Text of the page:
JA 23 0.884 0.0044 0.227
XZ 28 0.874 0.0041 0.328
JY 13 0.891 0.0042 0.208
LC 25 0.878 0.0037 0.228
LM 30 0.876 0.0031 0.663*
CB 27 0.892 0.0038 0.377
XQ 19 0.869 0.0045 0.317
HMC 23 0.873 0.0044 0.757*

Population Genetic structures

According to the sampling sites, the 12 populations were divided into three groups: upper group (YB, XQ and HMC), middle group (LX, JA, SF, JY, LC, CB, and XZ), and lower group (BB and LM). AMOVA analysis of five populations (JA, YB, BB, SF, and LX) collected in 2009 showed no significant molecular differences in mtDNA among populations, between populations and within populations (P > 0.05; Suppl. material 1: Table S1). AMOVA analysis of seven populations (JY, XZ, LM, CB, HMC, XQ, and LC) from 2019 showed that the intrapopulation variance (97.05%) was significant (P < 0.05, Suppl. material 1: Table S2).

The FST values of five populations (LX, BB, YB, SF, and JA) collected in 2009 were not significant (P > 0.05). The genetic differentiation between XQ and JA, HMC, and BB was not significant. Two neighborhood link trees were constructed based on the FST values in five populations (2009) and seven populations (2019). BB and LX populations clustered together, and SF, JA, and YB populations clustered in adjacency trees (Suppl. material 1: Fig. S1a). LC and JY, and LM and CB, are clustered together in adjacency trees, respectively (Suppl. material 1: Fig. S1b). HMC, XZ, and XQ populations are clustered in adjacent connection trees (Suppl. material 1: Fig. S1b).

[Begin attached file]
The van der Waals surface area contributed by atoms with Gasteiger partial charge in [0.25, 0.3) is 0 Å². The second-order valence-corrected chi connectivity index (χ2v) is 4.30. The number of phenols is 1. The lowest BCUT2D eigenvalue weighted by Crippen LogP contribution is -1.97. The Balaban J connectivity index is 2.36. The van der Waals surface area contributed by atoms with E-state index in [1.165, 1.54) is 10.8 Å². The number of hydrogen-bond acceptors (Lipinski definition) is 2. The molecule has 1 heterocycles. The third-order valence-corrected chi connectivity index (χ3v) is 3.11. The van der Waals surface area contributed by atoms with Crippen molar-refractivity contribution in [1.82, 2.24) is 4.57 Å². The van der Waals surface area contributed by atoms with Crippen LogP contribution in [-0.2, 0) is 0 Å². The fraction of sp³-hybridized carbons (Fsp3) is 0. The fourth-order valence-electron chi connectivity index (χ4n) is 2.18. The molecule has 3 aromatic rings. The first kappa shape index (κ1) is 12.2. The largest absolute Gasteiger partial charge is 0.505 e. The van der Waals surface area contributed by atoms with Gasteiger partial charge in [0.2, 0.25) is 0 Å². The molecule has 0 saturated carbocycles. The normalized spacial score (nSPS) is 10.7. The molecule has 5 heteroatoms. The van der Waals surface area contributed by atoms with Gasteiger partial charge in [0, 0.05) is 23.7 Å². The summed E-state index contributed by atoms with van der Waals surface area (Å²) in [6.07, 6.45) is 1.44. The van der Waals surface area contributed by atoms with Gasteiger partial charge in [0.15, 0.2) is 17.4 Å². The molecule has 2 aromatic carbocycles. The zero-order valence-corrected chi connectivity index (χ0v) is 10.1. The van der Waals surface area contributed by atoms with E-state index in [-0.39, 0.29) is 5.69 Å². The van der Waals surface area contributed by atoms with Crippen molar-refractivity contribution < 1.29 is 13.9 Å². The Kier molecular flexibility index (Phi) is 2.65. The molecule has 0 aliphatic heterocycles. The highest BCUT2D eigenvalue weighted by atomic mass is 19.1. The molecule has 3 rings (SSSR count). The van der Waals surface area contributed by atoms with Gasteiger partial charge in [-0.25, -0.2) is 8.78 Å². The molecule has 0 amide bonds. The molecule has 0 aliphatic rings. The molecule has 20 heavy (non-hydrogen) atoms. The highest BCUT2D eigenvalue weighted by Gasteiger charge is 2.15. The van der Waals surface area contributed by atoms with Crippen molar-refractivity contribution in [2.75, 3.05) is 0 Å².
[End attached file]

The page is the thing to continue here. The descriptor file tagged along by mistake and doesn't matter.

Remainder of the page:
The results of mtDNA haplotype sequence analysis showed that there were four clades in the tree (Fig. 2), but no clear geographical distribution pattern was shown. Clades 1, 2, and 3, were composed of 12 population haplotypes. Clade 4 consists solely of 12 populations except for LX (Fig. 2). At the same time, the middle join network shows all single haplotypes from 12 populations that do not form a unique geographic structure of the haplotype network (Fig. 3). The four centers (Hap1, Hap3, Hap4, and Hap11), rich haplotypes, and other low-frequency-derived haplotypes were included in the haplotype network (Fig. 3). The frequency of Hap1 (n = 20), Hap3 (n = 32), Hap4 (n = 20), and Hap11 (n = 11) was different at different sites. Hap3 and Hap4 were not observed in the down group (BB and LM). The analysis of the aggregation method based on the IM model showed that the level of gene flow between populations was very limited (Suppl. material 1: Fig. S2). There was no significant gene flow in any of the five populations (Suppl. material 1: Fig. S2a; 2009) and seven populations (Suppl. material 1: Fig. S2B; 2019).